Horses need regular veterinary care and vaccinations, as well as routine worming. And all this is before we look at mental stimulation and physical exercise! But, if looked after properly, your horse stands the best chance of having a long and happy life.
There are many cases of domestic horses living well into their 30’s, 40’s, and even 50’s, with the world’s oldest horse (Old Billy) being 62-years young when he passed on!
Bay Horse Appearance and Varieties
Bay horses can look widely different due to the various breeds this coloring is found in. Bay horses have two standard features: black ‘points’ and dark skin. However, the coloring of the coat doesn’t change and will always be brown or red-brown.
Bay horses are found in many breeds, but most notably:
- Cleveland Bay
- Yorkshire Coach Horse
- Irish Sport Horse
- Clydesdale Horse
- Quarter Horse
- Tennessee Walking Horse
- Arabian Horse
- Andalusian Horse
Bay Horse Human Interactions and Training
Draft horses and racing horses will often be bay, and this coloring tends to be found in many powerful and active breeds. This means that an experienced handler would be best suited to a bay horse. Bay horses can be extremely intelligent and super-fast learners, which is why they’re so often used as working horses.
Like all horses, bays need a good amount of exercise and training (rope halters are a great go-to) for them to remain mentally and physically well.
Bay Horse Diet
Horses are natural grazers, and grasses (with its high roughage content) will make up most of their diet. However, if you’re traveling with your horse or there isn’t free access to grass in your location, you can provide a fiber-based diet with haylage or hay replacement to mimic their natural feeding.
Bay horses need to be fed a diet that reflects their needs, with consideration given to their breed, age, weight, condition, health, and level of activity.
Vegetables, fruits, concentrates, and salt can enhance their diet.
Bay Horse Cost
Because bay horses are found in so many breeds, there isn’t an exact price point. You may find a bay horse for a few hundred dollars. Still, you could have to part with a substantial amount of money as this coloring runs in some really expensive breeds like the Thoroughbred.
In the year 2000, a Thoroughbred named Fusaichi Pegasus sold for $70 million at auction and is said to be the most expensive horse in history.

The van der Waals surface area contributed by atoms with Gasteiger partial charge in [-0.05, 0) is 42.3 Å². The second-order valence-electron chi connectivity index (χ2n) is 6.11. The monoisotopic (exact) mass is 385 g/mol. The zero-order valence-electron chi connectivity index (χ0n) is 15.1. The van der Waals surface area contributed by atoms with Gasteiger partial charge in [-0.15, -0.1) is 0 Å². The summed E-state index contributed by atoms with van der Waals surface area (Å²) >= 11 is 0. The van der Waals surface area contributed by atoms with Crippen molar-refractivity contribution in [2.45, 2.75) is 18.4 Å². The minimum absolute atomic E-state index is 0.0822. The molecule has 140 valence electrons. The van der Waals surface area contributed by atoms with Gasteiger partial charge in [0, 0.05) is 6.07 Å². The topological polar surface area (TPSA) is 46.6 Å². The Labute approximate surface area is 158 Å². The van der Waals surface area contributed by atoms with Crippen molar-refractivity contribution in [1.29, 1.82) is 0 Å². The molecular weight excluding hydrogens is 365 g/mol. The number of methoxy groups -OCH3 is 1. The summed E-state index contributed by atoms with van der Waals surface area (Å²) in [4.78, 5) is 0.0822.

Where to Buy a Bay Horse
Today, it couldn’t be easier to purchase a new stallion or mare. Gone are the days when you’d have to travel to horse shows and auctions; now, you merely have to go online. While it’s never advisable to buy a bay horse without seeing it first, online horse marketplaces can give you a great idea of what’s available in your area, your budget and that meets your criteria.
Here’s a shortlist of my favorite horse buying websites:
My favorite thing about Equinenow is its usability. Not everyone is great with these sites, but this one couldn’t be simpler. You can filter your horse search by state and price range and look for listings that meet your criteria: horse age, height, color, skill set, and breed.
Exchange Hunter Jumper
A significant advantage of using Exchange Hunter Jumper is that the site vets every single listing to ensure authenticity before that ad goes live. This process means that you’re at much less of a risk of being conned.
I like the search bar feature at Equine that allows you to search using specific keywords – such as Bay horse. This is a nationwide marketplace that shows available horses from all over the US.
Horse Plus Humane Society
If you’re considering rehoming a horse, there are many benefits of doing this through agencies like the Horse Plus Humane Society. Any future risks are greatly reduced as these horses undergo full veterinarian and training evaluations to ensure they’re rehoming. New owners will also receive full disclosures of any behavior problems.
Famous Bay Horses
Check out the following famous bay horses for a greater appreciation of what this horse is truly capable of!
- Seabiscuit: Voted Horse of the Year in 1938. Seabiscuit was a light bay champion racehorse who rose to fame when he beat triple crown winner War Admiral in a race.
- Northern Dancer: Known as ‘the most successful sire of the 20th century,’ people would pay up to $500,000 for his studding services. Of 645 named foals from standard bay Northern Dancer, 411 were race winners.
- Cigar: This 1996 American Horse of the Year Winner had a distinguished racing career, winning 16 consecutive competitions. The dark bay horse became the leading money earner in racing history and has been inducted into the Racing Hall of Fame.
Answer: Although bay horses are found in an incredible number of breeds, there are some breeds that will never have a bay horse in their catalog. These will be purebred horses that don’t ever mix with bay genes. These breeds include Friesian Horse, Suffolk Punch, and the Hafflinger.
Answer: Bay horses are dark brownish-red, except for their mane, muzzle, legs, ear tips, and tail, which will be black. Brown horses tend to have one color all over the body, with no black points.
Question: What are the Most Common Horse Coat Colors?